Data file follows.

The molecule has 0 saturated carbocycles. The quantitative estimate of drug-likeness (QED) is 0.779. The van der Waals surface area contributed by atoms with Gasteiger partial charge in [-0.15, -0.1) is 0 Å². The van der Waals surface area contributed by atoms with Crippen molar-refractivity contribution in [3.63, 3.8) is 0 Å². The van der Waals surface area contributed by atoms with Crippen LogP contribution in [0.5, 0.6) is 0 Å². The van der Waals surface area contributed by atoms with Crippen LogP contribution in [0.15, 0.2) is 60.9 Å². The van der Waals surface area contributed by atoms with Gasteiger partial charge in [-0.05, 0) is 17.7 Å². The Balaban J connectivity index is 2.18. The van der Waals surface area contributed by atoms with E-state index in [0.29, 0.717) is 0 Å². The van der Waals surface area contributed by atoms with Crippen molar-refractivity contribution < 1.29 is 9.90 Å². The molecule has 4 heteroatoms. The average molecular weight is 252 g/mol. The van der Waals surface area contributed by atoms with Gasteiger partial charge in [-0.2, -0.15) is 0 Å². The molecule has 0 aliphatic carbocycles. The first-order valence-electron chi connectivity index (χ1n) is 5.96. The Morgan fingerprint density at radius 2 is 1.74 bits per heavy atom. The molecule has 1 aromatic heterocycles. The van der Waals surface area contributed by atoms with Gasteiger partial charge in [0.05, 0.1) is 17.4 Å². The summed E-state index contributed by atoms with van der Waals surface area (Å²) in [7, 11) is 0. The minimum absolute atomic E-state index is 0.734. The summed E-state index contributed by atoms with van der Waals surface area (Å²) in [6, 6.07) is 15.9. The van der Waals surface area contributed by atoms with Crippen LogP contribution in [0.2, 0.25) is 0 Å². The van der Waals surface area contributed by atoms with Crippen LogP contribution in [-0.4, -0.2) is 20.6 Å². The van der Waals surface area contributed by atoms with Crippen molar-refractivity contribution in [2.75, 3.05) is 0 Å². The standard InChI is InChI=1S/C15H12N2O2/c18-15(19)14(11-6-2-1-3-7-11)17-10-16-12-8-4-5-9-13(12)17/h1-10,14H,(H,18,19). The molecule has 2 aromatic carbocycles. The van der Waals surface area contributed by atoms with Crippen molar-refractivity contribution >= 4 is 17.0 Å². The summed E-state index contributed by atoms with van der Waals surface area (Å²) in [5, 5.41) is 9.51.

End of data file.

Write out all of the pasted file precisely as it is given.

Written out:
The molecule has 0 saturated carbocycles. The quantitative estimate of drug-likeness (QED) is 0.779. The van der Waals surface area contributed by atoms with Gasteiger partial charge in [-0.15, -0.1) is 0 Å². The van der Waals surface area contributed by atoms with Crippen molar-refractivity contribution in [3.63, 3.8) is 0 Å². The van der Waals surface area contributed by atoms with Crippen LogP contribution in [0.5, 0.6) is 0 Å². The van der Waals surface area contributed by atoms with Crippen LogP contribution in [0.15, 0.2) is 60.9 Å². The van der Waals surface area contributed by atoms with Gasteiger partial charge in [-0.05, 0) is 17.7 Å². The Balaban J connectivity index is 2.18. The van der Waals surface area contributed by atoms with E-state index in [0.29, 0.717) is 0 Å². The van der Waals surface area contributed by atoms with Crippen molar-refractivity contribution < 1.29 is 9.90 Å². The molecule has 4 heteroatoms. The average molecular weight is 252 g/mol. The van der Waals surface area contributed by atoms with Gasteiger partial charge in [-0.2, -0.15) is 0 Å². The molecule has 0 aliphatic carbocycles. The first-order valence-electron chi connectivity index (χ1n) is 5.96. The Morgan fingerprint density at radius 2 is 1.74 bits per heavy atom. The molecule has 1 aromatic heterocycles. The van der Waals surface area contributed by atoms with Gasteiger partial charge in [0.05, 0.1) is 17.4 Å². The summed E-state index contributed by atoms with van der Waals surface area (Å²) in [7, 11) is 0. The minimum absolute atomic E-state index is 0.734. The summed E-state index contributed by atoms with van der Waals surface area (Å²) in [6, 6.07) is 15.9. The van der Waals surface area contributed by atoms with Crippen LogP contribution in [0.2, 0.25) is 0 Å². The van der Waals surface area contributed by atoms with Crippen LogP contribution in [-0.4, -0.2) is 20.6 Å². The van der Waals surface area contributed by atoms with Crippen molar-refractivity contribution in [2.75, 3.05) is 0 Å². The standard InChI is InChI=1S/C15H12N2O2/c18-15(19)14(11-6-2-1-3-7-11)17-10-16-12-8-4-5-9-13(12)17/h1-10,14H,(H,18,19). The molecule has 2 aromatic carbocycles. The van der Waals surface area contributed by atoms with Crippen molar-refractivity contribution >= 4 is 17.0 Å². The summed E-state index contributed by atoms with van der Waals surface area (Å²) in [5, 5.41) is 9.51.